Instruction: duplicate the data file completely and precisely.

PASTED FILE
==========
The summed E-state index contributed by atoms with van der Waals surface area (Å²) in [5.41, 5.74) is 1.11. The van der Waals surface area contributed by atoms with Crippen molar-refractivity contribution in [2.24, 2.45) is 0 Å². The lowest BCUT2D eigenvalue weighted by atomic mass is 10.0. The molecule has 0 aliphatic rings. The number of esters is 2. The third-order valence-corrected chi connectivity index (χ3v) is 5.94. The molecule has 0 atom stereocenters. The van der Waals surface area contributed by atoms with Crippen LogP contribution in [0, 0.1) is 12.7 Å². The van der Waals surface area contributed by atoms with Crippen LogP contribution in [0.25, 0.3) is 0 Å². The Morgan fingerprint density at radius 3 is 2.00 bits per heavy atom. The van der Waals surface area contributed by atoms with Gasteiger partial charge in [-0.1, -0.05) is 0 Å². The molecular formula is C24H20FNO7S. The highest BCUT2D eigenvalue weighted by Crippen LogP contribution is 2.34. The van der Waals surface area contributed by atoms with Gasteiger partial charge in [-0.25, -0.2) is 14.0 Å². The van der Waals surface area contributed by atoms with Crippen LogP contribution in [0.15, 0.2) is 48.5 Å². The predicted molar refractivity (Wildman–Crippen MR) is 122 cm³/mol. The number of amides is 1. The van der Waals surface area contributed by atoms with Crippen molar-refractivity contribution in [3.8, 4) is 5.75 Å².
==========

The summed E-state index contributed by atoms with van der Waals surface area (Å²) in [5.41, 5.74) is 1.11. The van der Waals surface area contributed by atoms with Crippen molar-refractivity contribution in [2.24, 2.45) is 0 Å². The lowest BCUT2D eigenvalue weighted by atomic mass is 10.0. The molecule has 0 aliphatic rings. The number of esters is 2. The third-order valence-corrected chi connectivity index (χ3v) is 5.94. The molecule has 0 atom stereocenters. The van der Waals surface area contributed by atoms with Crippen LogP contribution in [0, 0.1) is 12.7 Å². The van der Waals surface area contributed by atoms with Crippen LogP contribution in [0.25, 0.3) is 0 Å². The Morgan fingerprint density at radius 3 is 2.00 bits per heavy atom. The van der Waals surface area contributed by atoms with Gasteiger partial charge in [-0.1, -0.05) is 0 Å². The molecular formula is C24H20FNO7S. The highest BCUT2D eigenvalue weighted by Crippen LogP contribution is 2.34. The van der Waals surface area contributed by atoms with Gasteiger partial charge in [-0.25, -0.2) is 14.0 Å². The van der Waals surface area contributed by atoms with Crippen LogP contribution in [0.15, 0.2) is 48.5 Å². The predicted molar refractivity (Wildman–Crippen MR) is 122 cm³/mol. The number of amides is 1. The van der Waals surface area contributed by atoms with Crippen molar-refractivity contribution in [3.8, 4) is 5.75 Å².